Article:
So I attacked and Zeeff put in a good effort to bridge the gap but was unsuccessful. I made it over the top of 211, down the other side, and over the climb in San Geronimo alone. Then I sat up for the other riders. Zeeff was still in an attacking mood at this point and we hammered along. Some of the riders had been trying to sit out their pulls or take very short pulls on 211. Now on 16 we were hammering along with pretty evenly distributed work. There will always be some who pull longer than others. We also passed one gentleman who tagged onto the back of our group but he was very polite in not messing up our rotation. As we got within 2 or 3 miles of the end Zeeff started to play his hand, rotating through very quickly on two successive pulls. He may have been hurting. To some extent we all were, that's the point. But I suspect he was trying to save some strength for the final sprint. Karma is a bitch and as he was pulling off there was a loud PSSSSSSSSSSSSSSSSTTTT! Zeeff had punctured. I asked if he wanted us to stop but it was just a formality. You don't stop on a midweek nighter for someone else's flat, each man is on his own. Stefano, Ed, Dickerson , and I hammered on. Stefano was barely hanging on at this point and it seemed for a moment he might be dropped. He made it back into the safety of the draft. As we approached the last incline leading up to the final sprint I jumped and opened up a gap. Ed and Stefano tried to get on my wheel. Ed put up a good fight but eventually sat up and left it to Stefano. It was a long sprint and I probably jumped just a little too early. With my quads on fire, my lungs ready to burst, and the contents of my lunch suspended somewhere between my stomach and my uvula I pushed on trying to find a second burst of speed. The tank was running dry and Stefano had found my wheel. He had the upper hand now as we were 100 meters or less from the line. At the last moment was coming around on my left when we hit the line. It was a photo finish with no camera in site. I really don't know who won. He may have had me by an inch or two but I threw my bike towards the line and might have just taken it.

After the ride I loaded up my stuff in the car and headed down the road to look for Zeeff and make sure he was OK. I drove past the spot where he flatted and turned around. I never saw him so I assume he made it back OK. It was a good last "official" nighter of the year. Ed reminded me that my move on the last hill on 211, which he had done the last two weeks, was actually the same thing I did the first time I rode the Helotes nighter earlier this year. It was my move all along.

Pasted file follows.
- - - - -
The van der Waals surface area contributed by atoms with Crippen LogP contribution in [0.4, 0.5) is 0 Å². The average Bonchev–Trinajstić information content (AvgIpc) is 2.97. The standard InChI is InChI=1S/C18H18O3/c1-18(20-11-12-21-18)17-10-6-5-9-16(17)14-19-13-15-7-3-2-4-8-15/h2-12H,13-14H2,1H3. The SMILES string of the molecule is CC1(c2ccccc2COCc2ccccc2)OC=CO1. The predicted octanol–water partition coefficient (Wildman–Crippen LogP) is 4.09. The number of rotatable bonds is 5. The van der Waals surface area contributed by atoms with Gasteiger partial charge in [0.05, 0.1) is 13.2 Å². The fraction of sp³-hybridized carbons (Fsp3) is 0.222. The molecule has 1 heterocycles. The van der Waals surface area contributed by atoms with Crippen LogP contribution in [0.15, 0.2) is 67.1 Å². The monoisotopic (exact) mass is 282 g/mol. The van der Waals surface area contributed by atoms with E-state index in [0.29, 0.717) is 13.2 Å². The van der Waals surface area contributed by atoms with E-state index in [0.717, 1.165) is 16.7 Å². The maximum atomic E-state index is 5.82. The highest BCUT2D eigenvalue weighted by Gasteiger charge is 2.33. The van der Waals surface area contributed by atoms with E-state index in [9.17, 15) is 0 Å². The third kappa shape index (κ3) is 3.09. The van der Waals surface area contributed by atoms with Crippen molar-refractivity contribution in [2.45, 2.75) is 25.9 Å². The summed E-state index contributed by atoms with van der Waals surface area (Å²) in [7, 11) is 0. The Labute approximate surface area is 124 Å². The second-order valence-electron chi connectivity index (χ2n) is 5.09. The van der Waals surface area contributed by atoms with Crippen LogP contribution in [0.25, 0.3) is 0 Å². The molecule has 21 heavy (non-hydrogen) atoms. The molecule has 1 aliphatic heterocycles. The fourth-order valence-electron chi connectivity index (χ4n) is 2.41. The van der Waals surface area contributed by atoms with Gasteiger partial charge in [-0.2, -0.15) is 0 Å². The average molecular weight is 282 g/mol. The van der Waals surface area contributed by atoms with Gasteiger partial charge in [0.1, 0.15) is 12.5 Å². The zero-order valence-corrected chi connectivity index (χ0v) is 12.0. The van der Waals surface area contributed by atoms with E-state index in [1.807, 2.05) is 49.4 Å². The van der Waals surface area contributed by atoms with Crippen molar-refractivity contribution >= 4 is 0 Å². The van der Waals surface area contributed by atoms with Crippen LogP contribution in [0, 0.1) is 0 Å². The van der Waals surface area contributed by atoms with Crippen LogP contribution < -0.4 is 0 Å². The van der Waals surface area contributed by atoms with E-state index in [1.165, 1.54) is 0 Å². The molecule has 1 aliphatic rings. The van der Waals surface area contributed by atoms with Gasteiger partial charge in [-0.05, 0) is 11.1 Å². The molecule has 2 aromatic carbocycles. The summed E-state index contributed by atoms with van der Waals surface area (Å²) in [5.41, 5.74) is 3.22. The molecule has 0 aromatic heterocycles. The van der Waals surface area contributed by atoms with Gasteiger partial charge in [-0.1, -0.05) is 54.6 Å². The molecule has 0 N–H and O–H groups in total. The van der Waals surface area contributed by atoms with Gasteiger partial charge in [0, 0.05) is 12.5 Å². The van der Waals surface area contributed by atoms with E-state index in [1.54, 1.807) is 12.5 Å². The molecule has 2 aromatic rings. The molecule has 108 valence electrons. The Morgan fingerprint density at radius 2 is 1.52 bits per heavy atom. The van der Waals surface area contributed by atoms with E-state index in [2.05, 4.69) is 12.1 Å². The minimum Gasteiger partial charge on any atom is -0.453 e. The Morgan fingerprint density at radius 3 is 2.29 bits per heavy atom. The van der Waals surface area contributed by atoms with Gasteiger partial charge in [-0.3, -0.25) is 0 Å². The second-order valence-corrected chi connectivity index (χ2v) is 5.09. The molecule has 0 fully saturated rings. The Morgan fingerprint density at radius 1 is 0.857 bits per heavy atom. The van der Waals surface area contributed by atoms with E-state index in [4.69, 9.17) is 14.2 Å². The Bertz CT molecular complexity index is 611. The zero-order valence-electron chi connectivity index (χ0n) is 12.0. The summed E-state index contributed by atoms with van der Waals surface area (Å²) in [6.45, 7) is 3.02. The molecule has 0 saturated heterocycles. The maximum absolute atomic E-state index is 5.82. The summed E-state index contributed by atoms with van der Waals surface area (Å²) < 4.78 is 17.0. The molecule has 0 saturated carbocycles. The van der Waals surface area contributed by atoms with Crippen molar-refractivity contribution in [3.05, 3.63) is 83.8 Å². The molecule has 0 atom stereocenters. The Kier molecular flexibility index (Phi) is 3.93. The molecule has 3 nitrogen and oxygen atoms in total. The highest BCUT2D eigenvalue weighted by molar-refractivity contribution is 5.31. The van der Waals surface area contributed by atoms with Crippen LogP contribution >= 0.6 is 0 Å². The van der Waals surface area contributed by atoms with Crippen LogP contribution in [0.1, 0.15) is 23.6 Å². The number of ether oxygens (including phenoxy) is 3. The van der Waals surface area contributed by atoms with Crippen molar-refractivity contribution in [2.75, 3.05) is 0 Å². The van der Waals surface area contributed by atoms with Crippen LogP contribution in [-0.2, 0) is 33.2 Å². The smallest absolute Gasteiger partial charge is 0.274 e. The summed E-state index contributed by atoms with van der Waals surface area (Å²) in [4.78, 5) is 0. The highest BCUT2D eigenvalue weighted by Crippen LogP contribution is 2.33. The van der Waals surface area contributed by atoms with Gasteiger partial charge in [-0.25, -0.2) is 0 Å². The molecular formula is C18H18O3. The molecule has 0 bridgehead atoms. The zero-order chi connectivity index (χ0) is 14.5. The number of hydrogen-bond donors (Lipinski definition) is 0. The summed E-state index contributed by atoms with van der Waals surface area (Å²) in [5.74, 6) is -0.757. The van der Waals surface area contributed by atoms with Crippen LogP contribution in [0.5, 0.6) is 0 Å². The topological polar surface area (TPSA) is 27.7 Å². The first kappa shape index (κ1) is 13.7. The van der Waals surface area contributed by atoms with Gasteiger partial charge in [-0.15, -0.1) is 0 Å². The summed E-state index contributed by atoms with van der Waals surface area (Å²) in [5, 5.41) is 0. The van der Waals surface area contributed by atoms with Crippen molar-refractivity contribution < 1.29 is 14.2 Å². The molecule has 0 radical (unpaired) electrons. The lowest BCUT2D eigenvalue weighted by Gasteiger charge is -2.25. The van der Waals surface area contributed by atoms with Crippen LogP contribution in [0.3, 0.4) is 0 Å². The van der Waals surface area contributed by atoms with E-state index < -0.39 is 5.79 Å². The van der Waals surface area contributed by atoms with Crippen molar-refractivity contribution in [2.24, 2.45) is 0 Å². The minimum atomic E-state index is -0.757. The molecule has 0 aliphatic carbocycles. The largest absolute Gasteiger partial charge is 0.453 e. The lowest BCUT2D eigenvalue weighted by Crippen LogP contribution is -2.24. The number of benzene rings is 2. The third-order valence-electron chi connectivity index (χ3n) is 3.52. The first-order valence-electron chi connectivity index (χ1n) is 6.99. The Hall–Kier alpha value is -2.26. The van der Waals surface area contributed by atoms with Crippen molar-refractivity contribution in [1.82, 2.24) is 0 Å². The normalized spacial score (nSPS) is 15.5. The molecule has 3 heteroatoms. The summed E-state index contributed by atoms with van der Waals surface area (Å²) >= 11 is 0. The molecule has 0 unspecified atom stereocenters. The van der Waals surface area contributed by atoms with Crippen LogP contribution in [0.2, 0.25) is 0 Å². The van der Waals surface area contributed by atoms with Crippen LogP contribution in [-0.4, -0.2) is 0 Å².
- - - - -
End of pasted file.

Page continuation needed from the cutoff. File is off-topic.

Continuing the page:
So, while I started out feeling pretty crappy and wasn't sure if my legs would ever wake up, the ride ended strong and I was happy with the effort. Specifically, looking at the critical power curve I was able to sustain some good power at time intervals from 15 or 30 seconds all the way up to two and a half minutes. The max power was nothing to brag about but my legs didn't have it. The 20min+ power numbers are not impressive but that's what happens when you are only on the front for 3 minutes at the most before pulling off.

Here are the pics from the ride.  I didn't get as many as I would have liked.  Deal with it.

And the Strava data:

I have had a couple people ask me about the charts on the left margin of my blog, at least when you look at the full desktop site and not the mobile site. These images are Strava data aggregated by, which I highly recommend to anybody who both uses Strava and likes to analyze the data. If you use Strava it's worth a look.

My parents are coming into town for the weekend so I should get some rides in with my dad.  More to follow on that.

Monday, October 27, 2014

Slideshow trial

I've been trying to find a convenient way to get an HTML5 slideshow into my site.  Here as test, from my days as a ski jumper.  Hard to believe 20 years goes by so quickly!